of late. The party, founded amid the country's bloody 1988 upheavals,
experienced its zenith in a glorious election victory two years later. It
won 392 of 485 seats, 81% of the total. But the military regime wanted a
new Constitution put in place before it would let the NLD assume power. Ten
years later, that document is as elusive as ever. As is the likelihood of
the NLD forming a government. Still, the party's secretary-general, Aung
San Suu Kyi, remains steadfast and indomitable. She refuses to dance to the
rattle of the generals. The lady is class. 

And in a class of her own. Suu Kyi looks increasingly in peril of
isolation. On a personal level, her husband Michael Aris tragically died in
March without being able to see her again. Their sons, Kim and Alex, have
both visited her but have now left Myanmar. Her two staunchest diplomatic
allies, U.S. charge d'affaires Kent Wiedemann and British ambassador Robert
Gordon, both recently left Yangon. "We don't know if she will strike the
same personal rapport with their replacements," says a fellow Western
diplomat. Meantime, Suu Kyi is ever more reliant on NLD colleagues. Yet
there, too, she has met stress. Two years ago vice chairman Kyi Maung,
arguably the party's most revered leader after Suu Kyi, left the NLD over a
dispute that neither side will discuss. Like her, he attended Wiedemann's
farewell bash, but they did not speak. Told that some people feel the loss
of a tough but loyal foil has weakened her own political judgment, Suu Kyi
says tersely: "If they mean U Kyi Maung, he was not my key adviser." 

It is hard not to conclude that her only key adviser is herself. The
remaining members of the party's central executive committee are aging
ex-military men. Her most visible chum is vice chairman Tin U, a former
general who worked closely with ex-dictator Ne Win. Now a fervent democracy
advocate, he is a lovely man but viewed by some as rather flaky. That
leaves the division heads and MP-elects. Even here, there are signs of
turbulence for Suu Kyi. Recently, a group broke ranks and issued a
statement calling for a new tack in dealing with the regime. They were
promptly branded as traitors by Suu Kyi loyalists. Others say they are a
sincere group of exasperated partymen who just want to find some way to
break the deadening impasse between party and junta which has long prevailed. 

The alleged ringleader of the group, Than Tun, 49, a businessman who was
elected from a constituency near Yangon, has been detained several times by
the regime. He first upset the mainstream NLD leadership in 1996 when he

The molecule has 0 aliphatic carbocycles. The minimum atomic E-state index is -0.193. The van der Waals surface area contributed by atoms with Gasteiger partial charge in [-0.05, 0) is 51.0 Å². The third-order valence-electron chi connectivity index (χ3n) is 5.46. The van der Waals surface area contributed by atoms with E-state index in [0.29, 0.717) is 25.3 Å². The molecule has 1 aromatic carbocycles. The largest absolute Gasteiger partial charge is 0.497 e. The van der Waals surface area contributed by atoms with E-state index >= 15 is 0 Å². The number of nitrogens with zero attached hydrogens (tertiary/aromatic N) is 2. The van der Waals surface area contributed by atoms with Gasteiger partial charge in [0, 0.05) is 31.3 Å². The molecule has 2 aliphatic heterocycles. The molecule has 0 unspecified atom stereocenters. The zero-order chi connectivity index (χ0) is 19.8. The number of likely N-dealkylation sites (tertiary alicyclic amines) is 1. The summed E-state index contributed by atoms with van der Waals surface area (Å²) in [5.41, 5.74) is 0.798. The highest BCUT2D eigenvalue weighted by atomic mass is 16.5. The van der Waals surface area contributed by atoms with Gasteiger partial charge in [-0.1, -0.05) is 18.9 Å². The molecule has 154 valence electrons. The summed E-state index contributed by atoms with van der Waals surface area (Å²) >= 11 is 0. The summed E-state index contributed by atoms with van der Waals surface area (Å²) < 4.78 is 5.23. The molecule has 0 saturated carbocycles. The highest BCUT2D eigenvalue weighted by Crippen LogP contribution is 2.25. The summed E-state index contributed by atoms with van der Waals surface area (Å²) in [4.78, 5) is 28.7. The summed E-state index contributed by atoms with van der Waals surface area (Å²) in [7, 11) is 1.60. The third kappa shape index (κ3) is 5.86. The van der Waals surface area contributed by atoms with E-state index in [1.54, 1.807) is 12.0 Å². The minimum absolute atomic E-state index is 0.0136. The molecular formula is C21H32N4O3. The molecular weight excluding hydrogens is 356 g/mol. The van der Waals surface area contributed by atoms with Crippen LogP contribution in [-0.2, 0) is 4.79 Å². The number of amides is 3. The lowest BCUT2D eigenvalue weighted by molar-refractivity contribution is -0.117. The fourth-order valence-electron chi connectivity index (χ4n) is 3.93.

and an MP colleague, lawyer Thein Kyi, 47, queried why the party had walked
out of the national convention that was drafting the new Constitution. Says
Than Tun: "I objected openly, partly because we had no plan about what to
do after the walkout. Suu Kyi shouted at me." Later that year, the same duo
refused to endorse a party mandate that only Suu Kyi and chairman Aung Shwe
were empowered to act on behalf of the party. The two "rebels" are now
expelled. Says Than Tun: "If there had been a secret vote, a lot of others
would have supported us. They know that if we go on like this the party
will whither away." Suu Kyi is dismissive of him: "We expelled Than Tun
because he was trying to create factions within the party." 

But he was not alone. Three months ago he and two other MP-elects, Kyi Win,
51, and Tin Tun Maung, 55, openly called for lower-level talks with the
regime that excluded Suu Kyi. These are not whacko, fringe members of the
party, nor are they men prone to buckle under coercion. Kyi Win is a former
student leader from the 1970s who has spent years in jail for his political
activities. Tin Tun Maung was a central committee member who acted as
master of ceremonies at last year's party congress marking the 10th
anniversary of the May 1990 election victory. Both, like Than Tun, are
party veterans from 1988 who joined up because they believe in the NLD's
democratic cause. But both were shocked by the party hierarchy's decision
last year to form a committee representing parliament. They knew it would
inflame the regime -- which, by allowing the party congress, had begun to
show signs of conciliation. They were right. The trio, like hundreds of
other NLD members, were detained in a countrywide sweep. 

>From custody, they sent a letter to party chairman Aung Shwe and regime
leader Khin Nyunt urging both sides to cooperate for the good of the